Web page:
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00000174-b11b-ddc3-a1fc-bfdbb1a20000The Schreiner University Department of History is honoring the sesquicentennial of the American Civil War with a series of short vignettes focusing on events from 1861 through 1865. The Civil War was the most destructive conflict in American history, but it was also one of our most defining moments as a people and as a nation. Let us know what you think about "This Week in the Civil War." E-mail your comments to Dr. John Huddleston at jhuddles@schreiner.edu.Airs: Weekdays at 5:19 a.m., 8:19 a.m., 4:19 p.m. on KTXI and 4:49 a.m., 9:29 p.m. on KSTX.

This Week in the Civil War - #909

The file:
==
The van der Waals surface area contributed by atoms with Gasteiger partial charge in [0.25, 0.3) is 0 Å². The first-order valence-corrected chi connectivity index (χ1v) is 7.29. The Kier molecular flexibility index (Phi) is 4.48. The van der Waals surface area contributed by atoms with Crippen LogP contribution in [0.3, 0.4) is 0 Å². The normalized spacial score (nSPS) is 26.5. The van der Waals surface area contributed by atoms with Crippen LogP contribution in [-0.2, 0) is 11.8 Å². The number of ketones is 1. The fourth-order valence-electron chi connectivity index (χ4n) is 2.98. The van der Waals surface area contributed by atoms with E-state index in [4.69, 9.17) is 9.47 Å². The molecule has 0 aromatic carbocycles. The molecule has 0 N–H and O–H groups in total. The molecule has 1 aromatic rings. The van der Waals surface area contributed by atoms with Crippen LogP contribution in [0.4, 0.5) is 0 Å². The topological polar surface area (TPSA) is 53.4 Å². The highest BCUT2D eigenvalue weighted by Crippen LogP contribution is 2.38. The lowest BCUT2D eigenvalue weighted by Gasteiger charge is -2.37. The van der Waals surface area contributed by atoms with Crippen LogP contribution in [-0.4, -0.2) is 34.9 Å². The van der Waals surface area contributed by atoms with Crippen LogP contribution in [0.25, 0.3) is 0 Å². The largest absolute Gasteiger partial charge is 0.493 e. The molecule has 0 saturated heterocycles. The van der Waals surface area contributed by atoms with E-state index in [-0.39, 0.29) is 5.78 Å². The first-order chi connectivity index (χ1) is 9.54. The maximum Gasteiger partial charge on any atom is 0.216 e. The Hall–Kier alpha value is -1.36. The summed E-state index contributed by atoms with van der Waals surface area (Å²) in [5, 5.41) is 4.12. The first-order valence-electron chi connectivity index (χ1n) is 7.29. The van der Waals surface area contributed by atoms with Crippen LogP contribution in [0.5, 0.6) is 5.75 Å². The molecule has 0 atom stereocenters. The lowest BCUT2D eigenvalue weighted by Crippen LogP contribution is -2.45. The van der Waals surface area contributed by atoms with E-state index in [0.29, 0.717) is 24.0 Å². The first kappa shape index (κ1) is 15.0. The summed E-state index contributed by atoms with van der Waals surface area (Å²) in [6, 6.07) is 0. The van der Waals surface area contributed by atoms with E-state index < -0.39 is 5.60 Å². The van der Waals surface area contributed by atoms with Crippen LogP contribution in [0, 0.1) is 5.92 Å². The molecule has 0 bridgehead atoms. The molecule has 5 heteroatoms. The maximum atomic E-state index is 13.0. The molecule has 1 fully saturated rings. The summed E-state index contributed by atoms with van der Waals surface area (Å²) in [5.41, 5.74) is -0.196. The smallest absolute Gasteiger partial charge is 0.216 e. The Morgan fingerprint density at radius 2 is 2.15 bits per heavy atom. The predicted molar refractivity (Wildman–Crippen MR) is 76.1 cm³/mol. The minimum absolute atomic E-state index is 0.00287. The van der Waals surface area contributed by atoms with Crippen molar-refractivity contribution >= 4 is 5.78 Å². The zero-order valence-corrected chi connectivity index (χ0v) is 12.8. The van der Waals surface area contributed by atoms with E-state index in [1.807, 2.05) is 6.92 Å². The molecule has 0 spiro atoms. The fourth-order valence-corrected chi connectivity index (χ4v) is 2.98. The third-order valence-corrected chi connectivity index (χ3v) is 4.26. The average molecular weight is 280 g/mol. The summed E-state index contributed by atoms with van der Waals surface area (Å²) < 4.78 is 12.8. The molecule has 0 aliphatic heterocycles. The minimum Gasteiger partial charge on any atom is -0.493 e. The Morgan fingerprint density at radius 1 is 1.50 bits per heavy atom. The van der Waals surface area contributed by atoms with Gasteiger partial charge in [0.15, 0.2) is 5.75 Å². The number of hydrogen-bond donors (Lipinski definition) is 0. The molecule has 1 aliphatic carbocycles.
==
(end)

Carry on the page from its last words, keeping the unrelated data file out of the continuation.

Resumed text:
On Friday, September 2, 1864 William Tecumseh Sherman informed the Union War Department in Washington, D.C. of the capitulation of Atlanta, Georgia.  “Fairly won” read the short but triumphant message Sherman sent to Washington.  In the early morning hours of September 2 Slocum’s Union corps had been the first to enter evacuated Atlanta, and Slocum immediately sent word to Sherman, who with his army was moving toward Lovejoy Station to attack Hood’s retreating Confederates.  Sherman immediately withdrew his forces into Atlanta to reorganize, rest, and to plan. Sherman, Atlanta’s conqueror, now had to establish his control over Atlanta’s citizenry. John Bell Hood also utilized Sherman’s temporary withdrawal into Atlanta to rest and replenish his own beleaguered army, as he attempted to anticipate Sherman’s next move against the Confederate homeland.